JANUMET- sitagliptin phosphate and metformin hydrochloride tablet, film coated
Merck Sharp & Dohme Corp.
Postmarketing cases of metformin-associated lactic acidosis have resulted in death, hypothermia, hypotension, and resistant bradyarrhythmias. The onset of metformin-associated lactic acidosis is often subtle, accompanied only by nonspecific symptoms such as malaise, myalgias, respiratory distress, somnolence, and abdominal pain. Metformin-associated lactic acidosis was characterized by elevated blood lactate levels (>5 mmol/Liter), anion gap acidosis (without evidence of ketonuria or ketonemia), an increased lactate/pyruvate ratio, and metformin plasma levels generally >5 mcg/mL [see Warnings and Precautions (5.1)].
Risk factors for metformin-associated lactic acidosis include renal impairment, concomitant use of certain drugs (e.g., carbonic anhydrase inhibitors such as topiramate), age 65 years old or greater, having a radiological study with contrast, surgery and other procedures, hypoxic states (e.g., acute congestive heart failure), excessive alcohol intake, and hepatic impairment.
Steps to reduce the risk of and manage metformin-associated lactic acidosis in these high risk groups are provided in the full prescribing information [see Dosage and Administration (2.2), Contraindications (4), Warnings and Precautions (5.1), Drug Interactions (7), and Use in Specific Populations (8.6, 8.7)].
If metformin-associated lactic acidosis is suspected, immediately discontinue JANUMET and institute general supportive measures in a hospital setting. Prompt hemodialysis is recommended [see Warnings and Precautions (5.1)].
JANUMET is indicated as an adjunct to diet and exercise to improve glycemic control in adults with type 2 diabetes mellitus.
Limitations of Use
JANUMET should not be used in patients with type 1 diabetes mellitus or for the treatment of diabetic ketoacidosis.
JANUMET has not been studied in patients with a history of pancreatitis. It is unknown whether patients with a history of pancreatitis are at increased risk for the development of pancreatitis while using JANUMET. [See Warnings and Precautions (5.2).]
The dosage of JANUMET should be individualized on the basis of the patient’s current regimen, effectiveness, and tolerability while not exceeding the maximum recommended daily dose of 100 mg sitagliptin and 2000 mg metformin hydrochloride (HCl). Initial combination therapy or maintenance of combination therapy should be individualized and left to the discretion of the health care provider.
JANUMET should generally be given twice daily with meals, with gradual dose escalation, to reduce the gastrointestinal (GI) side effects due to metformin. JANUMET must not be split or divided before swallowing.
The starting dose of JANUMET should be based on the patient’s current regimen. JANUMET should be given twice daily with meals. The following doses are available:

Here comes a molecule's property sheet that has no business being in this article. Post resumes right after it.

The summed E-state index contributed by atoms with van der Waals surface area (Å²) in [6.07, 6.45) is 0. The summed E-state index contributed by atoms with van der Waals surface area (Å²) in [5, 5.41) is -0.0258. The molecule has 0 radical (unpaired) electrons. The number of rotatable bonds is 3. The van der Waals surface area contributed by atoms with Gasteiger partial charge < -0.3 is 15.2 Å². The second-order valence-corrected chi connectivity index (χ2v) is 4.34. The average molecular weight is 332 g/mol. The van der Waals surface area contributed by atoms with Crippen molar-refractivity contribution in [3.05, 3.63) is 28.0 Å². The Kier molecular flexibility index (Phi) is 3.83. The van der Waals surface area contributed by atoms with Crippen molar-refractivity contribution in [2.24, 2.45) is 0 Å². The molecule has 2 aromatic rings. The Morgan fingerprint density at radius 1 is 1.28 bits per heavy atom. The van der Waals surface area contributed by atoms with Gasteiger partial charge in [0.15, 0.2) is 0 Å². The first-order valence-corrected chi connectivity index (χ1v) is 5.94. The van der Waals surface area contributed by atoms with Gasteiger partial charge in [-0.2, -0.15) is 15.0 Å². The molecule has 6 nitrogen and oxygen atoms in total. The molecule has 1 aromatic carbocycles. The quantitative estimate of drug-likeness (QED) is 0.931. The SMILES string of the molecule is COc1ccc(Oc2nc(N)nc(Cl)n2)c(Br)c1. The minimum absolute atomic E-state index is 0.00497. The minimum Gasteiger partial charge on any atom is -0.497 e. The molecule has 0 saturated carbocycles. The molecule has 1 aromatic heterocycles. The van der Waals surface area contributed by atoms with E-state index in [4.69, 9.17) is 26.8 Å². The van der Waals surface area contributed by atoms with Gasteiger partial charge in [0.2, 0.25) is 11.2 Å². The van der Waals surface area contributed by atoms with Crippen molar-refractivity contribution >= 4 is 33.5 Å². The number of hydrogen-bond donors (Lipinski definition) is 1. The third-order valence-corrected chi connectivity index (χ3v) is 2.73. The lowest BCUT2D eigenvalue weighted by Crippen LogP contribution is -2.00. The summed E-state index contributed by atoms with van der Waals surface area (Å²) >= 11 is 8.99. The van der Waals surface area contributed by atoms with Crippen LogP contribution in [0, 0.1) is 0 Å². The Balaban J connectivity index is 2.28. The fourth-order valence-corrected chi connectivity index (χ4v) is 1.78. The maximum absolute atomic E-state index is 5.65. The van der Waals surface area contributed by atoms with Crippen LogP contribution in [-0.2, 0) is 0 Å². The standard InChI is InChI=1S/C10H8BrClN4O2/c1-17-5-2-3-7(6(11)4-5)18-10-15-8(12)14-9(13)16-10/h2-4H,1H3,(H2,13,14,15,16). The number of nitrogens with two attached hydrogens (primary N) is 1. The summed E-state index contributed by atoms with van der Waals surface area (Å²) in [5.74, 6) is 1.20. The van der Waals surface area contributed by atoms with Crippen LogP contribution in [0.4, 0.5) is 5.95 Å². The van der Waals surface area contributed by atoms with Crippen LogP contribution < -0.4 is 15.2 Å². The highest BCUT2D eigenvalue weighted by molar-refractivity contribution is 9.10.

50 mg sitagliptin/500 mg metformin HCl
50 mg sitagliptin/1000 mg metformin HCl.
The recommended starting dose in patients not currently treated with metformin is 50 mg sitagliptin/500 mg metformin HCl twice daily, with gradual dose escalation recommended to reduce gastrointestinal side effects associated with metformin.
The starting dose in patients already treated with metformin should provide sitagliptin dosed as 50 mg twice daily (100 mg total daily dose) and the dose of metformin already being taken. For patients taking metformin 850 mg twice daily, the recommended starting dose of JANUMET is 50 mg sitagliptin/1000 mg metformin HCl twice daily.
No studies have been performed specifically examining the safety and efficacy of JANUMET in patients previously treated with other oral antihyperglycemic agents and switched to JANUMET. Any change in therapy of type 2 diabetes should be undertaken with care and appropriate monitoring as changes in glycemic control can occur.
Assess renal function prior to initiation of JANUMET and periodically thereafter.
JANUMET is not recommended in patients with an eGFR between 30 and less than 45 mL/min/1.73 m2 because these patients require a lower dosage of sitagliptin than what is available in the fixed combination JANUMET product.
Discontinue JANUMET at the time of, or prior to, an iodinated contrast imaging procedure in patients with an eGFR between 30 and 60 mL/min/1.73 m2 ; in patients with a history of liver disease, alcoholism, or heart failure; or in patients who will be administered intra-arterial iodinated contrast. Re-evaluate eGFR 48 hours after the imaging procedure; restart JANUMET if renal function is stable [see Warnings and Precautions (5.1)].
- 50 mg/500 mg tablets are light pink, capsule-shaped, film-coated tablets with “575″ debossed on one side.
- 50 mg/1000 mg tablets are red, capsule-shaped, film-coated tablets with “577″ debossed on one side.
JANUMET is contraindicated in patients with:
- Severe renal impairment (eGFR below 30 mL/min/1.73 m2) [see Warnings and Precautions (5.1)].
- Acute or chronic metabolic acidosis, including diabetic ketoacidosis. Diabetic ketoacidosis should be treated with insulin.
- History of a serious hypersensitivity reaction to JANUMET, sitagliptin, or metformin, such as anaphylaxis or angioedema. [See Warnings and Precautions (5.9); Adverse Reactions (6.2).]